Rehearsal of Yvonne Rainer's Parts of Some Sextets. Photo by Paula Court, Courtesy Performa.

Yvonne Rainer's Mattress Dance That "Went Nowhere" Is Now Getting Somewhere

Yvonne Rainer's Parts of Some Sextets (AKA "the mattress dance") hasn't been revived since it premiered in 1965. Nor has Rainer had any wish to do it again, to ask performers to heave 10 mattresses around while carrying out 31 tasks that changed every 30 seconds. It was an unwieldy, difficult dance. (Even the title is unwieldy.) But Emily Coates, who has danced in Rainer's work for 20 years, became curious about this piece and was determined to see it again—and to dance in it. She will get her wish November 15–17, when the mattress dance will be performed as part of the Performa 19 Biennial.

The original mattress dance was one of the few full-length works performed during the heyday of Judson Dance Theater. The cast included Lucinda Childs, Deborah Hay, Steve Paxton and art stars Robert Rauschenberg and Robert Morris. The current version, titled Parts of Some Sextets, 1965/2019, was given an open rehearsal in August. It is basically a collaboration between Rainer as the original choreographer and director and Coates as the researcher and co-reconstructor.

I found the constant, unpredictable commotion, in all parts of the stage, completely engaging. (Although I was baffled by the soundtrack: a recording of Rainer reading, with monotone delivery, from the diary of the 18th-century New England minister William Bentley.) Mattresses were hauled around, bounced on and piled high while dancers dove in between them. The piece, which I found to be visually arresting as well as quirkily funny, embodies the John Cage idea of meshing art and life. And for those of us trying to understand the appeal of the "just doing" of postmodern dance, as opposed to the "presenting" of most concert dance, this dance is a case in point.

Earlier this month, I sat down with Rainer and Coates, who teaches a course on Rainer at Yale, where she created the dance studies curriculum. The following contains excerpts of our conversation:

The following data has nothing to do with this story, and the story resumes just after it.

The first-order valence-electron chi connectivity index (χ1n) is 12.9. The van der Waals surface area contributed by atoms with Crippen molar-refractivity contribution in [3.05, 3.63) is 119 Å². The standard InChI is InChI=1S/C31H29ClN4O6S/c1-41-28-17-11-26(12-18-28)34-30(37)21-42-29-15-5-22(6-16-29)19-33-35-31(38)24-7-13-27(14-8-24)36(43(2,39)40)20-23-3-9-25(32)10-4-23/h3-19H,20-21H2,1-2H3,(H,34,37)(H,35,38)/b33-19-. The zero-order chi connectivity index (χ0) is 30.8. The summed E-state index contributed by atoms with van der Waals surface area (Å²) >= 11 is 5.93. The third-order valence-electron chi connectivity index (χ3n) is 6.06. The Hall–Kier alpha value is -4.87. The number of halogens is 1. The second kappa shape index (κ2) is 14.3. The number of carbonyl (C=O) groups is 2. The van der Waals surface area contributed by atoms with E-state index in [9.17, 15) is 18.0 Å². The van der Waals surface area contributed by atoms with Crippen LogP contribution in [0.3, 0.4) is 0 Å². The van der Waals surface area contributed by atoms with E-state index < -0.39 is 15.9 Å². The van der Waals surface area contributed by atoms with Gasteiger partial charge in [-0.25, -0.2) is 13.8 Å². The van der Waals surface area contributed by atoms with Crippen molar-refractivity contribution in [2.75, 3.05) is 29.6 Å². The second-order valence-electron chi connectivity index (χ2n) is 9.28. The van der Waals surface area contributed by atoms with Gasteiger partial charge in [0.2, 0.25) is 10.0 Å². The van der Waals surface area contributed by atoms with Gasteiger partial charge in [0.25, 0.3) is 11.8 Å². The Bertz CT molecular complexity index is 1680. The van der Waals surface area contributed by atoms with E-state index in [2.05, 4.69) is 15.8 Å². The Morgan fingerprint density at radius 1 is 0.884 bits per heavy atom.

Timothy Ward lifting Emily Coates in rehearsal.

Paula Court, Courtesy Performa

Wendy: Emily, why this piece? Yvonne had written that the dance "went nowhere…progressed as though on a treadmill or like a 10-ton truck on a hill."

Emily: It started with the photo at the "Robert Rauschenberg Among Friends" exhibition at MoMA in 2017. I had gone there with my husband Will and my daughter Eula, who was just 2. At the entry was a collage of photos, and there was the mattress dance—the iconic image of everyone stacked up on the mattresses. I said, "Look, Eula, this is Yvonne's dance." She knows Yvonne very well. I said, "Do you know which one is Yvonne?" And she pointed to her. That began it all—my daughter literally pointed me toward the mattress dance.

Yvonne to Emily: What was your first approach to me? I don't remember.

Emily: I sent you an email, and you were reluctant.

Yvonne: Wary. I was dragging my feet. Half of the score is missing.

Emily: I was ready to fundraise for it, but then Performa said, "We'll commission and produce this."

Yvonne: So you went out to the Getty Research Institute [which houses the Rainer archive] in California.

Emily: The first morning I was there, you emailed me in capital letters: "AS I WAS GOING TO SLEEP LAST NIGHT IT HIT ME THAT THERE ARE THREE KEY ELEMENTS OF POSS THAT ARE ESSENTIAL TO ITS RECONSTRUCTION… I FERVENTLY HOPE THAT YOU WILL FIND THESE MATERIALS IN THE ARCHIVE —" And you listed the three main materials. I wrote back to reassure you I had found most of them.

Yvonne: There were two sections of graph paper. And you didn't find the other section.

Emily: Right, we didn't have the last third of the score. But Yvonne describes the end of the dance in her essay. We interpreted that description, and Yvonne has newly invented the rest.

Wendy: Had you read Yvonne's essay about this dance?

Emily: Yes. I had begun to think about the mattress dance as a missing piece in the puzzle of Yvonne's thinking. It preceded by one year the seminal work we all know, Trio A (1966), this four-minute, concise, theoretical blow-down of Western compositional aesthetics.

Wendy: How did you work on the parts where there was no score?

Emily: In different ways. Some of the 31 movements had to be reinvented. There's a duet Yvonne did with Robert Morris. Yvonne and I tried to reconstruct it ourselves in the studio—with her partnering me! It was hilarious, and we quickly realized we needed another dancer. So Tim (Timothy Ward) joined us in the studio and together we reconstructed the duet choreography from the Peter Moore photos.

Eula Coates Orzo and Emily Coates at MoMA

Will Orzo, Courtesy Coates

Wendy to Yvonne: You were in the original cast, so you didn't get much of a chance to stand outside and look at it. What does it look like to you now?